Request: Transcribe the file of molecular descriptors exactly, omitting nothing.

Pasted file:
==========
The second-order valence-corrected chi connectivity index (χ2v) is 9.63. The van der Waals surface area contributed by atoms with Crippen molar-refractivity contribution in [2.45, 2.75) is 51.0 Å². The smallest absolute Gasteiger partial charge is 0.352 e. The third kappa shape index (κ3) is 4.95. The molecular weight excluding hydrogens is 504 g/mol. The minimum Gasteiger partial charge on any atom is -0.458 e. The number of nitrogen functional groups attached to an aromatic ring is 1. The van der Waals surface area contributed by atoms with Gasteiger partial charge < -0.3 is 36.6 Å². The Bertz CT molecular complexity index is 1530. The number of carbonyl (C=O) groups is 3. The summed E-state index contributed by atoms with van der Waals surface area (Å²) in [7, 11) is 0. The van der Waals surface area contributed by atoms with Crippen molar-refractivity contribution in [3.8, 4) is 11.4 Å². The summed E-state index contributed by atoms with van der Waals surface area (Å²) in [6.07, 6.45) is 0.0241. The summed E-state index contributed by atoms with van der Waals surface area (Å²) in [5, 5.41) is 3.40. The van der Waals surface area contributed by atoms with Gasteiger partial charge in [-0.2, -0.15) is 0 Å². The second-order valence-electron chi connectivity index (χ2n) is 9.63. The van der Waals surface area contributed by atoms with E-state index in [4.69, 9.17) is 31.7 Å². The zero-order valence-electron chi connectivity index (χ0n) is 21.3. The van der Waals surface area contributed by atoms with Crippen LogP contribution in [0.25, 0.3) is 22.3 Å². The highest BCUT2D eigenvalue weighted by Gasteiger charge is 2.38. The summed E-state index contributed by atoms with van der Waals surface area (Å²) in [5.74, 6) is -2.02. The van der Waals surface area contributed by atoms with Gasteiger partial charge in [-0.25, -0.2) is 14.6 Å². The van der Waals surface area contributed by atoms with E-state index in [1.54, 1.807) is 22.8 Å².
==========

The second-order valence-corrected chi connectivity index (χ2v) is 9.63. The van der Waals surface area contributed by atoms with Crippen molar-refractivity contribution in [2.45, 2.75) is 51.0 Å². The smallest absolute Gasteiger partial charge is 0.352 e. The third kappa shape index (κ3) is 4.95. The molecular weight excluding hydrogens is 504 g/mol. The minimum Gasteiger partial charge on any atom is -0.458 e. The number of nitrogen functional groups attached to an aromatic ring is 1. The van der Waals surface area contributed by atoms with Gasteiger partial charge < -0.3 is 36.6 Å². The Bertz CT molecular complexity index is 1530. The number of carbonyl (C=O) groups is 3. The summed E-state index contributed by atoms with van der Waals surface area (Å²) in [7, 11) is 0. The van der Waals surface area contributed by atoms with Crippen molar-refractivity contribution in [3.8, 4) is 11.4 Å². The summed E-state index contributed by atoms with van der Waals surface area (Å²) in [6.07, 6.45) is 0.0241. The summed E-state index contributed by atoms with van der Waals surface area (Å²) in [5, 5.41) is 3.40. The van der Waals surface area contributed by atoms with Gasteiger partial charge in [-0.2, -0.15) is 0 Å². The second-order valence-electron chi connectivity index (χ2n) is 9.63. The van der Waals surface area contributed by atoms with E-state index in [4.69, 9.17) is 31.7 Å². The zero-order valence-electron chi connectivity index (χ0n) is 21.3. The van der Waals surface area contributed by atoms with Crippen LogP contribution in [0.25, 0.3) is 22.3 Å². The highest BCUT2D eigenvalue weighted by Gasteiger charge is 2.38. The summed E-state index contributed by atoms with van der Waals surface area (Å²) in [5.74, 6) is -2.02. The van der Waals surface area contributed by atoms with Gasteiger partial charge in [-0.25, -0.2) is 14.6 Å². The van der Waals surface area contributed by atoms with E-state index in [1.54, 1.807) is 22.8 Å².